Vulnerabilities / Threats
3/15/2011
02:41 PM
Connect Directly
Google+
LinkedIn
Twitter
RSS
E-Mail
50%
50%

Apple Web App Slowdown Prompts Conspiracy Theories

Some developers fear Apple is deliberately crippling Web apps, but others attribute the issue to technical and security problems.

Apple claims that its new Nitro JavaScript engine in iOS 4.3 runs JavaScript twice as fast as iOS 4.2. But Web developers have noticed that Nitro's acceleration is only available inside mobile Safari. Web applications that have been saved as a home screen object and are then run in fullscreen mode and apps that access the Web through the UIWebView API in iOS don't benefit from Nitro acceleration.

In other words, JavaScript in Web apps running in fullscreen mode executes more than two times slower than JavaScript processed by mobile Safari.

Given Apple's abandoned plan to ban a variety of third-party programming technologies last year and its Flash vendetta, some Web developers see the performance gap as a deliberate effort by Apple to undermine Web apps.

Apple did not respond to a request for comment, but most developers weighing in on the matter appear to be satisfied that the issue is either a bug or due to an unresolved security issue related to just-in-time (JIT) compilation.

The issue has reportedly been submitted to Apple, which doesn't make its bug database public, and has also been submitted to Open Radar, a public, unofficial bug database for iOS and Mac OS X.

"I don't believe this is a deliberate attempt to hinder PhoneGap, HTML5, Web apps or even pseudo-browsers (such as SkyFire)," said developer Maximiliano Firtman in an e-mail. "I don't work at Apple, so I can not be sure; but from my point of view this is just a bug, or a 'missing feature.'"

Firtman says that a source at Apple recently told him that while Safari and UIWebView, which is used in third-party development frameworks like PhoneGap, share the same WebKit engine, Safari is not using UIWebView internally. "That means that Safari and UIWebView are two different things inside the framework, so Nitro can be inside Safari and not inside UIWebView," he said.

Firtman adds that if Apple disabled Nitro for third-party apps due to security concerns, he has to wonder whether Safari is secure enough.

Given that both the desktop and mobile versions of Safari were hacked last week during the Pwn2Own contest at CanSecWest, despite a substantial patch from Apple hours before the competition, it's a fair question to ask.

Comment  | 
Print  | 
More Insights
Register for Dark Reading Newsletters
White Papers
Cartoon
Current Issue
Flash Poll
Video
Slideshows
Twitter Feed
Dark Reading - Bug Report
Bug Report
Enterprise Vulnerabilities
From DHS/US-CERT's National Vulnerability Database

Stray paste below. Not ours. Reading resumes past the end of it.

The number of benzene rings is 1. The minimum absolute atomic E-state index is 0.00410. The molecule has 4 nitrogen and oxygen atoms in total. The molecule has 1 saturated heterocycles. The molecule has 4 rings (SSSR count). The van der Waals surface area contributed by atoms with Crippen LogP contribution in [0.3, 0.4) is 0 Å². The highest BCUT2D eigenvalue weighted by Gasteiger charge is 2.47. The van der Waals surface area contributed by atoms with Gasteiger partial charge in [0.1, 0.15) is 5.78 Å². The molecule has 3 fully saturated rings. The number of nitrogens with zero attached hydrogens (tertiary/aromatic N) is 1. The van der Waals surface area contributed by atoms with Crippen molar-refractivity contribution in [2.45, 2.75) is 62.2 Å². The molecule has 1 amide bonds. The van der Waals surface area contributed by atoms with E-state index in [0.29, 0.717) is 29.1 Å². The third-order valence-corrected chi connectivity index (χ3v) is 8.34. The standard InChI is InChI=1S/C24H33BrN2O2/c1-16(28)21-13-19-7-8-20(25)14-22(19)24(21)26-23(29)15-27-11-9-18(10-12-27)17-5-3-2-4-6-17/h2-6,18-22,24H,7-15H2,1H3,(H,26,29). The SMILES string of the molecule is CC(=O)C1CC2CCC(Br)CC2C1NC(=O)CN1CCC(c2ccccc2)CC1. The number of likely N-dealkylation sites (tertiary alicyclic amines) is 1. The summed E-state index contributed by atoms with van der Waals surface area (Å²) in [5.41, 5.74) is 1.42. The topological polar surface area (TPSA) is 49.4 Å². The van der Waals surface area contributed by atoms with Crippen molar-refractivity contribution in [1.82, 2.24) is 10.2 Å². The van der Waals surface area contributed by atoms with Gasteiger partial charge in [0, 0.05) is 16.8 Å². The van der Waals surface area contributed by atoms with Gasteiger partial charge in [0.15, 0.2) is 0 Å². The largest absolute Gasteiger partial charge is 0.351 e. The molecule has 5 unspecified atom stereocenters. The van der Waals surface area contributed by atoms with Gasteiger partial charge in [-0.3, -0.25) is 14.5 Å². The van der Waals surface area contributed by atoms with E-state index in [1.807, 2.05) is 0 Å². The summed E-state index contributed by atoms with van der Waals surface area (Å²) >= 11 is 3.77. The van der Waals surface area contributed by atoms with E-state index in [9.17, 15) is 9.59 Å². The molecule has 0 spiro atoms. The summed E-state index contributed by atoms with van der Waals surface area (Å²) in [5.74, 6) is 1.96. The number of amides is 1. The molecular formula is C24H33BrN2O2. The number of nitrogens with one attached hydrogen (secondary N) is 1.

CVE-2014-7896
Published: 2015-03-03
Multiple cross-site scripting (XSS) vulnerabilities in HP XP P9000 Command View Advanced Edition Software Online Help, as used in HP Device Manager 6.x through 8.x before 8.1.2-00, HP XP P9000 Tiered Storage Manager 6.x through 8.x before 8.1.2-00, HP XP P9000 Replication Manager 6.x and 7.x before ...

CVE-2014-9283
Published: 2015-03-03
The BestWebSoft Captcha plugin before 4.0.7 for WordPress allows remote attackers to bypass the CAPTCHA protection mechanism and obtain administrative access via unspecified vectors.

CVE-2014-9683
Published: 2015-03-03
Off-by-one error in the ecryptfs_decode_from_filename function in fs/ecryptfs/crypto.c in the eCryptfs subsystem in the Linux kernel before 3.18.2 allows local users to cause a denial of service (buffer overflow and system crash) or possibly gain privileges via a crafted filename.

CVE-2015-0890
Published: 2015-03-03
The BestWebSoft Google Captcha (aka reCAPTCHA) plugin before 1.13 for WordPress allows remote attackers to bypass the CAPTCHA protection mechanism and obtain administrative access via unspecified vectors.

CVE-2015-2168
Published: 2015-03-03
** REJECT ** DO NOT USE THIS CANDIDATE NUMBER. ConsultIDs: none. Reason: This candidate was withdrawn by its CNA. Further investigation showed that it was not a security issue in customer-controlled software. Notes: none.

Dark Reading Radio
Archived Dark Reading Radio
How can security professionals better engage with their peers, both in person and online? In this Dark Reading Radio show, we will talk to leaders at some of the security industry’s professional organizations about how security pros can get more involved – with their colleagues in the same industry, with their peers in other industries, and with the IT security community as a whole.